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UNHCR distributes school supplies to Iraqi refugees in Damascus


UNHCR distributes school supplies to Iraqi refugees in Damascus

A gift of a new uniform, sports gear and school supplies helps keep tens of thousands of Iraqi refugee children in school in Syria.
5 August 2008
An Iraqi girl receives a new school bag from UNHCR staff in Damascus.

DAMASCUS, SYRIA, Aug. 3 (UNHCR) - Taiba, a 14-year-old refugee school girl, is clearly excited as she steps into the noisy room where UNHCR is distributing colourful school bags, shoes and uniforms.

"It's always nice to get new notebooks, pencils, crayons and bags," she says, delight written all over her face. "It smells nice and it is brand new. It's also nice to see all the other children."

Earlier this week, UNHCR, in cooperation with the Syrian Arab Red Crescent (SARC), began to distribute school kits to Iraqi refugee children close to the Saida Zeinab section of Damascus where many Iraqis live and send their children to school.

The distribution of uniforms, shoes and school materials is taking place seven days a week and is expected to outfit 30,000 children from Damascus and Rural Damascus before the start of the Syrian school year on Sept. 7. Last year, UNHCR's distribution reached 20,000 Iraqi children.

On the first day, over 700 excited children who are already enrolled in primary and secondary schools received their supplies from the private Syrian company AASCO, which helped UNHCR and SARC volunteers distribute the kits.

Each school kit includes a school bag containing around 50 stationery items, a uniform, school shoes, sports clothes and sports shoes. Depending on the school grade, the total cost per child varies between $46 U.S. and $79 U.S., a significant amount for refugee families with several children enrolled at school, but no money coming in.

"Education in Syria is free and compulsory until the age of 15," said Carole Rigaud, UNHCR Education Officer in Damascus. 'The Syrian Government has been very accommodating towards refugee children, but there are obstacles to their attendance, and additional costs, such as buying school materials, are a major problem."

Iraqi families who wish to send their children to school face other problems because they don't have proper documents or can't afford transportation. It's sometimes difficult for children to adapt to the Syrian curriculum because, for example, English teaching starts at an earlier age than in Iraq.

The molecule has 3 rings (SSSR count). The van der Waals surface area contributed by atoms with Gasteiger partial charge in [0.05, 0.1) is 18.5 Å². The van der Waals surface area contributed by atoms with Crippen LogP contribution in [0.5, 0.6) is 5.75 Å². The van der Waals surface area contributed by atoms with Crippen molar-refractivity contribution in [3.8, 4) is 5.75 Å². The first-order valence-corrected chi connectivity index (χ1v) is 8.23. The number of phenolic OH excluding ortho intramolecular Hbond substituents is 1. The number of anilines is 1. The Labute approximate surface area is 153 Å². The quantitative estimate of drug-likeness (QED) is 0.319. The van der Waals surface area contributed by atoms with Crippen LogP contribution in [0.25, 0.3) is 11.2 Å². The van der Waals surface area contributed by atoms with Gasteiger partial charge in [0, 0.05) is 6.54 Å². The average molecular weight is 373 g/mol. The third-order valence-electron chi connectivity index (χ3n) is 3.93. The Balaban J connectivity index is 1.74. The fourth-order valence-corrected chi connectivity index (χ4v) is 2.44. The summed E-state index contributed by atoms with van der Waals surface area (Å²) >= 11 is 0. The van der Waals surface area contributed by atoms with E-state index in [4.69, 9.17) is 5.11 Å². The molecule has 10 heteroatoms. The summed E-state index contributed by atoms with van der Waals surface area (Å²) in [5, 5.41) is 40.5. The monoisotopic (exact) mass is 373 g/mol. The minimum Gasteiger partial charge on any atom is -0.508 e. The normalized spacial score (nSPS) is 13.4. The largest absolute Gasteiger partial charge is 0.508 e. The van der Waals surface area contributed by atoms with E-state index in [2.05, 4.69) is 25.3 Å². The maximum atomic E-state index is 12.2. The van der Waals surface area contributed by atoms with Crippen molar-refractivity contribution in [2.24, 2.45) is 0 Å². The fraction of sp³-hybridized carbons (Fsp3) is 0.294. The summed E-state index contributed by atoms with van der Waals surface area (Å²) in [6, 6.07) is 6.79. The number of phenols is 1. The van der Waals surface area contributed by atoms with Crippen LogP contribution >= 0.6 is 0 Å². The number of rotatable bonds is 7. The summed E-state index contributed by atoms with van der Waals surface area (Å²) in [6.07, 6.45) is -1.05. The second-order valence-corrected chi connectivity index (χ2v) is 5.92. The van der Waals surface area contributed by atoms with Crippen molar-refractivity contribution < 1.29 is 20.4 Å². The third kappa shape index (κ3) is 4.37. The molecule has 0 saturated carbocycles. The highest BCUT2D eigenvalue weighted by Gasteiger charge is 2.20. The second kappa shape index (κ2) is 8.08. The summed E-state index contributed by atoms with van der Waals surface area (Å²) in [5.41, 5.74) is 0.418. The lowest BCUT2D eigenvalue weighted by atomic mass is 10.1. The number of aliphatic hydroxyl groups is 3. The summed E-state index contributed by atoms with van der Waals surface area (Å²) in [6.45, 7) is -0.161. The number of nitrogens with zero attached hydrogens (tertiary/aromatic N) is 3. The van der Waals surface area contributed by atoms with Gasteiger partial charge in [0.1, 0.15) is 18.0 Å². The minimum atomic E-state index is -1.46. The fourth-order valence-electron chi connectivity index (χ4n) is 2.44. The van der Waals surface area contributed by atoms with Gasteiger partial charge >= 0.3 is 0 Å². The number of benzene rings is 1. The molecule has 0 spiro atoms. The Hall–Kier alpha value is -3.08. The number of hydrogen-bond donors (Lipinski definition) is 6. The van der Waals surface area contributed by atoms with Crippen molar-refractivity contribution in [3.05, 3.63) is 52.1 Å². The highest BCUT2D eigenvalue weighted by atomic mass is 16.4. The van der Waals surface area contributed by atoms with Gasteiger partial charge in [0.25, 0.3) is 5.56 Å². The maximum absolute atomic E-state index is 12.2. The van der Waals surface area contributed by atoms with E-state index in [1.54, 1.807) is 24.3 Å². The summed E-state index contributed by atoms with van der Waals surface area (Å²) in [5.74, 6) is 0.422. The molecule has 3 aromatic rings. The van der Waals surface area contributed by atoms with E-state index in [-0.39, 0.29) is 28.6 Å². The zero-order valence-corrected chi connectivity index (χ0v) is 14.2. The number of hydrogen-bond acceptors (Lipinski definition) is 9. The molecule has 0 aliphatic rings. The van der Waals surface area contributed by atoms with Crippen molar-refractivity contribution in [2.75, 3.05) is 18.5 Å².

By reducing the financial burden on Syria's increasingly impoverished Iraqi refugees and informing them of the education opportunities available, UNHCR hopes to encourage them to continue their children's education.

In 2006-2007, the Syrian Ministry of Education counted 33,100 Iraqi children and adolescents at school; by 2007-2008 there were 49,132. UNHCR hopes this coming school year will see a further increase in the number of Iraqi refugees attending school.

It is clear that the refugee parents coming to collect school supplies are all too aware of what it will mean if their children miss out on education.

"Without education, a person is ignorant, and even though the schooling of some of my children was interrupted, it is essential that they continue their studies," said Abu Zaidoon, whose four sons and one daughter are all at school. The family arrived in Syria in 2005. He has a Master's degree in Business and Economics and his wife is an English teacher.

Like other refugee parents, he believes education to be vital: "I want to make sure my kids receive a proper school education." However, he adds, "with the increasingly high cost of living, this is extremely difficult. At least this distribution is sparing us some of the expenses."

Aseel is an Iraqi refugee who has been volunteering for UNHCR's education programme since March 2008. She's a UNHCR volunteer at the distribution, but her daughter, who is about to start her second school year in Syria, is benefiting as well.

"My parents are both highly educated, so education is a serious issue in our family," says Aseel. "In Iraq, I worked as a civil engineer. My daughter must have an education. It is the only way, she will have the opportunities her grand-parents and I once had."

By Dalia al-Achi and Carole Lalève in Damascus, Syria